We love our members, so every month we’ll be featuring one of them on the site and in the newsletter. This month, our featured member is Nova Scotia texture artist Susan Pfeiffer of BedlamCats Studio (@bedlamcatsstudio), who gamely answered all our questions about her work and her life.

(P.S., not a member yet? What are you waiting for?)

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Workshop: Describe your business in 10 words or less.

Susan Pfeiffer: Handmade one-of-a-kind "whimseys" for the young at heart.

W: What was the first product you sold?

SP: I really enjoy the selection of colours that I have at my disposal, and Cheshire cats speak to me through those colours. The first ones I made had fixed heads. But I quickly, I ended up altering them so that they have heads that can spin, which I think suits them to a T. So that's one of the first plushes I ever sold. And I still sell them.

W: What’s your latest innovation?

SP: I'm working with a local sheep farmer to source a sustainable stuffing option other than polyfill.

It's cool because in regards to sheep for meat, their wool isn't the type that you can spin with. It can be used for items. But it's cost prohibitive for them to ship their wool to Ontario to be used, so they've just been putting it out in the back lot.

For me, it's a great opportunity — because I work with wool felt — to be able to source something that I can stuff it with that’s sustainable and I don't have to  worry about plastic. Because that's where polyfill comes from.

W: What’s something you’ve done in the past year that you’re proud of?

SP: I took the plunge and got juried by Craft Nova Scotia. I think it's an important part of our local craft culture. It's something I've always wanted to do. I was really chuffed when they sent me a nice letter back, because I was really worried that they'd have some faults, but they gave me 100 percent positive feedback. It was a  nice experience to go through, even though it was really stressful.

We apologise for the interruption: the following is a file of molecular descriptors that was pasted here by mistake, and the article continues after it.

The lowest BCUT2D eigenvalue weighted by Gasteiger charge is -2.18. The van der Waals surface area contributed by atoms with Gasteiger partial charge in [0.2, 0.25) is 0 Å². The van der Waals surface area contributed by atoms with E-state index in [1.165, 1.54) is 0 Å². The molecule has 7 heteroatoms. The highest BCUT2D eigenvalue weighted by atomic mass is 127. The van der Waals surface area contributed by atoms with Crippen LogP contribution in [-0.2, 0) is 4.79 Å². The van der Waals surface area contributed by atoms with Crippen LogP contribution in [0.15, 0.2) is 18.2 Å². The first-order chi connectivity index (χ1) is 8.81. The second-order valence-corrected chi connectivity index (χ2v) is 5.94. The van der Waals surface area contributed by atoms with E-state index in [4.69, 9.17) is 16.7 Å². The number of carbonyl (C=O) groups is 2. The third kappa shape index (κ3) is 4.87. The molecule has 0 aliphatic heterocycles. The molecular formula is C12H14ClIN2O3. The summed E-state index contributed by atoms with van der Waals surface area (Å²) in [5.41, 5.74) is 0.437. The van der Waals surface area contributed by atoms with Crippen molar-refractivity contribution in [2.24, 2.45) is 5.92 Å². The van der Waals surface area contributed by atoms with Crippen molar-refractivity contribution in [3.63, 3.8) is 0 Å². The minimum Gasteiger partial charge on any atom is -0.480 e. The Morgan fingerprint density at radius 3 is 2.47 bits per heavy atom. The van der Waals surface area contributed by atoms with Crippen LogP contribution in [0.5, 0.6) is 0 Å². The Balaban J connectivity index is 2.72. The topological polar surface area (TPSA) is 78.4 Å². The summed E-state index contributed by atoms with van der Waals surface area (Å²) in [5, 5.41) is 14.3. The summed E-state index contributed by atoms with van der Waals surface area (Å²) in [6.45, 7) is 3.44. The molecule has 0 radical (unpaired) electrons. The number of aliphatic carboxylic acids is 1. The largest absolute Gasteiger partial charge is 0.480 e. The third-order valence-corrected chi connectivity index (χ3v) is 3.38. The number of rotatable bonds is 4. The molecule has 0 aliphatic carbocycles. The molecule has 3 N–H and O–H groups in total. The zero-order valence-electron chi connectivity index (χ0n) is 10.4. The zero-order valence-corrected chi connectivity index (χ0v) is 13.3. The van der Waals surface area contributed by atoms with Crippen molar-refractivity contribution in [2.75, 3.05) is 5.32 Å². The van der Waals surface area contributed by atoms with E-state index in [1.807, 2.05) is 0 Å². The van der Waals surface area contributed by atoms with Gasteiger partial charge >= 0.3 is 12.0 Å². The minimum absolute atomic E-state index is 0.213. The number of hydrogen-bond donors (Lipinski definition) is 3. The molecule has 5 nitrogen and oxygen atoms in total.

A group of colourful succulents and cacti made out of wool felt, on a table
Photo: Susan Pfeiffer

W: What’s something new that you’ve learned lately?

SP: I've been taking some courses offered by the Yarmouth Chamber of Commerce. I finished a business basics course back in the fall and I just started a social media class. Hopefully it'll help me be more effective with self-promotion and exposure for my work.

W: What’s the most recent thing you’ve bought from another Canadian maker?

SP: I follow an artist in British Columbia, Tracey Ernst of Through the Clockwork Door. She mudlarks on the Thames for her materials and her inspiration. Mudlarking is when you go down when the tide is out to find what was left behind, similar to beachcombing. She finds antique pins, pottery sherds, pipe stems.

What I have is a lovely pendant made from a 17th to 19th century clay bowl pipe stem fragment, and it has a reproduction trade bead with it. It's kind of cool because you've got a piece of the past made into something that you’re wearing in the future, and you can think about what kinds of adventures the original smoker may have had. My piece is actually a piece of the stem but it's just before the bowl. So it's got a really interesting shape, as opposed to just being a cylinder.

W: Describe your dream studio.

SP: My dream studio is in the works. I have a space above the kitchen that I'm working on. I need to gable the roof to allow for more wall storage. I have a wide selection of fabric, ribbon, sequins, glass beads, buttons, DMC threads and all my wool felt, and I want to be able to see it, so I can know which bits I want to put together.

I’ll also have enough space to be able to set up my animation desk, and a table for cutting fabric, and a computer desk. The room itself has a lovely big window which overlooks the back garden, and the gabling will allow me to add narrow windows right at the rooftop.

What's really cool is there is a witch's chimney in that space. The house I live in is over 180 years old, and the chimney is from the original cooking kitchen, which was added on to the main house. When they built chimneys, they didn't necessarily go straight up. So it goes up, angles 45 degrees and then goes up again to get to the top of the roof. It's an interesting architectural aspect that I'm looking forward to doing something with and keeping intact.

Two stuffed mushrooms made out of wool felt, on a white doily
Photo: Susan Pfeiffer

W: What’s one book, movie, TV show, magazine, podcast or album that you’re loving right now?

SP: I'm shamelessly enjoying rewatching Doctor Who. I finished the recent seasons last year: doctors nine through 13, up to Jodie Whittaker. And now I’m making my way through the available classics, which is starting in black and white. My favourite doctor is Tom Baker. He was doctor number four. I haven't hit him yet. I'm on doctor number three right now. But they're all serials, so they're quite nice. I have them on in the background while I'm sewing.